Exercise Treadmill Test
An exercise treadmill test, also known as a stress test, is used to determine how your child’s heart responds to physical exercise.
What is an exercise treadmill test?
An exercise treadmill test is performed to evaluate your child’s risk of having heart disease or a heart rate or rhythm problem. This test is performed on an exercise treadmill or bicycle and usually only involves children seven years of age and older. An exercise treadmill or bicycle can help your doctor determine how much stress your child’s heart can manage before an abnormal rhythm begins or blood flow to the heart muscle declines. Patients will walk or bike while connected to an electrocardiogram (ECG or EKG) machine via electrodes (small plastic stickers placed on the body). Patients may also be asked to wear a mask over their mouth and a small clamp on their nose to help monitor their oxygen consumption.
Why is an exercise treadmill test performed?
An exercise treadmill tests measure heart rate and rhythm, blood pressure, and a patient’s overall health and fitness.
An exercise treadmill test can help your doctor:
- Assess symptoms your child may be experiencing, such as chest pain, shortness of breath, or palpitations
- Determine if enough blood is flowing to your child’s heart as their activity level increases
- Determine if there are potential heart defects that may require additional testing
- Evaluate the heartbeat response to medication
- Evaluate how well the heart valves are working
- Identify abnormal heart rhythms
What can I expect during an exercise treadmill test?
An exercise treadmill test takes approximately one hour, including patient check-in and preparation. A hospital stay is not necessary unless your child's doctor determines their condition requires further observation or hospital admission. Your child may feel a little tired or sore for a few hours after the procedure, particularly if they are not accustomed to exercising. Otherwise, your child should feel normal and be able to return to normal activities within a few hours.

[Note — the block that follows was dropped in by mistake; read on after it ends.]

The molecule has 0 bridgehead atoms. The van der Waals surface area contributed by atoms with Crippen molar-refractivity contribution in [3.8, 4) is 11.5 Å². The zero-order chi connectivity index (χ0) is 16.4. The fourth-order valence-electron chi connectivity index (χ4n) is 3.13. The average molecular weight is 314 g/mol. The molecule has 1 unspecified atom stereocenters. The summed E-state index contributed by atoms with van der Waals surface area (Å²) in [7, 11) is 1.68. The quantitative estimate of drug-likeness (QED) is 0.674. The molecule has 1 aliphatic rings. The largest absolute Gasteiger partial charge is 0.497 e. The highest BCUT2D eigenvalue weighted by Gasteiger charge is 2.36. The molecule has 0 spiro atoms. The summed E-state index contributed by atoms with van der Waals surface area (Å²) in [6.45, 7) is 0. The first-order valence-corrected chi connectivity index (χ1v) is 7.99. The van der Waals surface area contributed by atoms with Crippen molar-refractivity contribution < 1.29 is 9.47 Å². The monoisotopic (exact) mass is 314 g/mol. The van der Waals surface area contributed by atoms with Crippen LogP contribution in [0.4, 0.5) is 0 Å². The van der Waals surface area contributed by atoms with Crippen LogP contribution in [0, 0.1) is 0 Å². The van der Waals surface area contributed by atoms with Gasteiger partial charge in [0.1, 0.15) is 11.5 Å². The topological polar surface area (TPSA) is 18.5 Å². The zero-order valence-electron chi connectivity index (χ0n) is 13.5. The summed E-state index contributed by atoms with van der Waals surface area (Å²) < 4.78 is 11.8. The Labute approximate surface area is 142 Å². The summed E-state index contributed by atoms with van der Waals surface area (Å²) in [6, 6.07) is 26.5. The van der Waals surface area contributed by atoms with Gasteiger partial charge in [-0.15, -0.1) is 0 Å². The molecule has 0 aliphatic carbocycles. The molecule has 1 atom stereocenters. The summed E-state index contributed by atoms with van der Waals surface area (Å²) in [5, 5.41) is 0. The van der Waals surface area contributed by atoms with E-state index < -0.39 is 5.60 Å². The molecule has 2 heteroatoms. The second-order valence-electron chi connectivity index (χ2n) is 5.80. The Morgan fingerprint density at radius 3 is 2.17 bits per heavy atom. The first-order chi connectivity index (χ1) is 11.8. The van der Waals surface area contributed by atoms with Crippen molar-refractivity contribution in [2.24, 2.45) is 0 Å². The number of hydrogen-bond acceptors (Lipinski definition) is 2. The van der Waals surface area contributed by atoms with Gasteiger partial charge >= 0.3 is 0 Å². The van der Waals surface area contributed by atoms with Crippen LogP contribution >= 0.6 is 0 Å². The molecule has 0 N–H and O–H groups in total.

You can expect the following to occur during the exercise treadmill test:
- A blood pressure cuff to be placed around your child’s arm to monitor blood pressure
- Electrodes (small plastic stickers) to be placed on your child's chest, arms, and legs
- Electrodes to be connected to the ECG/EKG machine by lead wires, through which the electrical activity of your child's heart is measured, interpreted, and printed out
- Resistance and speed to be varied in order to create a more or less rigorous workout
- Your child to begin exercising on an exercise treadmill or bike
- Your child to continue exercising until they have reached a target heart rate or are unable to continue due to chest pain, fatigue, irregular heart rhythms, shortness of breath, chest pain, or other debilitating symptoms
Care Team Approach
The Texas Center for Pediatric and Congenital Heart Disease, a clinical partnership between Dell Children’s Medical Center and UT Health Austin, takes a multidisciplinary approach to your child’s care. This means your child and your family will benefit from the expertise of multiple specialists across a variety of disciplines. Your care team will include pediatric cardiologists, cardiothoracic surgeons, interventional cardiologists, critical care specialists, hospitalists, anesthesiologists, perfusionists, nurses, advanced practice providers, social workers, psychologists, child life specialists, dietitians, physical and occupational therapists, pharmacists, and more, who work together to provide unparalleled care for patients every step of the way. We collaborate with our colleagues at the Dell Medical School and The University of Texas at Austin to utilize the latest research, diagnostic, and treatment techniques, allowing us to identify new therapies to improve treatment outcomes. We are committed to communicating and coordinating your child’s care with referring physicians and other partners in the community to ensure that we are providing comprehensive, whole-person care.